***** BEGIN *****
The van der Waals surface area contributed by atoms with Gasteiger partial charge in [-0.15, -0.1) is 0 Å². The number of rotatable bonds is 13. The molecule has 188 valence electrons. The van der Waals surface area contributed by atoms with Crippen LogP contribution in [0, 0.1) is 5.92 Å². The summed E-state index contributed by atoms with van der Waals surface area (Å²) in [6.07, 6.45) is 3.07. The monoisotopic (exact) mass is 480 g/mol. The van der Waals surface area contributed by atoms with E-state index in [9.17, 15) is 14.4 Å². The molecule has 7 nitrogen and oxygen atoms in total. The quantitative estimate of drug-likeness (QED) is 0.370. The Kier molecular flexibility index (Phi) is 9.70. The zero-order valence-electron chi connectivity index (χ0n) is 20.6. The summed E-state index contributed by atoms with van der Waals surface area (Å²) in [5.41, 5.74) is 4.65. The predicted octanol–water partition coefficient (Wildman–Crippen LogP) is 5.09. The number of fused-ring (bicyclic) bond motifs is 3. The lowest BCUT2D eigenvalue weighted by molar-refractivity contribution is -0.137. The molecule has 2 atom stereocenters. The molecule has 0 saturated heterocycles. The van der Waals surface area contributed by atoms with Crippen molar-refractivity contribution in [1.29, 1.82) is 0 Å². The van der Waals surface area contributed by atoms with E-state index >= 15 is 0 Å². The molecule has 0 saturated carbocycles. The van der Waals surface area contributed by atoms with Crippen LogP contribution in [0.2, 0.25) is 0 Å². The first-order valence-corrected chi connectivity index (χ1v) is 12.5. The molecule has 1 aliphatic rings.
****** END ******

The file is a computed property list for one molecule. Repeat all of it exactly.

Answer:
The van der Waals surface area contributed by atoms with Gasteiger partial charge in [-0.15, -0.1) is 0 Å². The number of rotatable bonds is 13. The molecule has 188 valence electrons. The van der Waals surface area contributed by atoms with Crippen LogP contribution in [0, 0.1) is 5.92 Å². The summed E-state index contributed by atoms with van der Waals surface area (Å²) in [6.07, 6.45) is 3.07. The monoisotopic (exact) mass is 480 g/mol. The van der Waals surface area contributed by atoms with E-state index in [9.17, 15) is 14.4 Å². The molecule has 7 nitrogen and oxygen atoms in total. The quantitative estimate of drug-likeness (QED) is 0.370. The Kier molecular flexibility index (Phi) is 9.70. The zero-order valence-electron chi connectivity index (χ0n) is 20.6. The summed E-state index contributed by atoms with van der Waals surface area (Å²) in [5.41, 5.74) is 4.65. The predicted octanol–water partition coefficient (Wildman–Crippen LogP) is 5.09. The number of fused-ring (bicyclic) bond motifs is 3. The lowest BCUT2D eigenvalue weighted by molar-refractivity contribution is -0.137. The molecule has 2 atom stereocenters. The molecule has 0 saturated heterocycles. The van der Waals surface area contributed by atoms with Crippen molar-refractivity contribution in [1.29, 1.82) is 0 Å². The van der Waals surface area contributed by atoms with E-state index >= 15 is 0 Å². The molecule has 0 saturated carbocycles. The van der Waals surface area contributed by atoms with Crippen LogP contribution in [0.2, 0.25) is 0 Å². The first-order valence-corrected chi connectivity index (χ1v) is 12.5. The molecule has 1 aliphatic rings.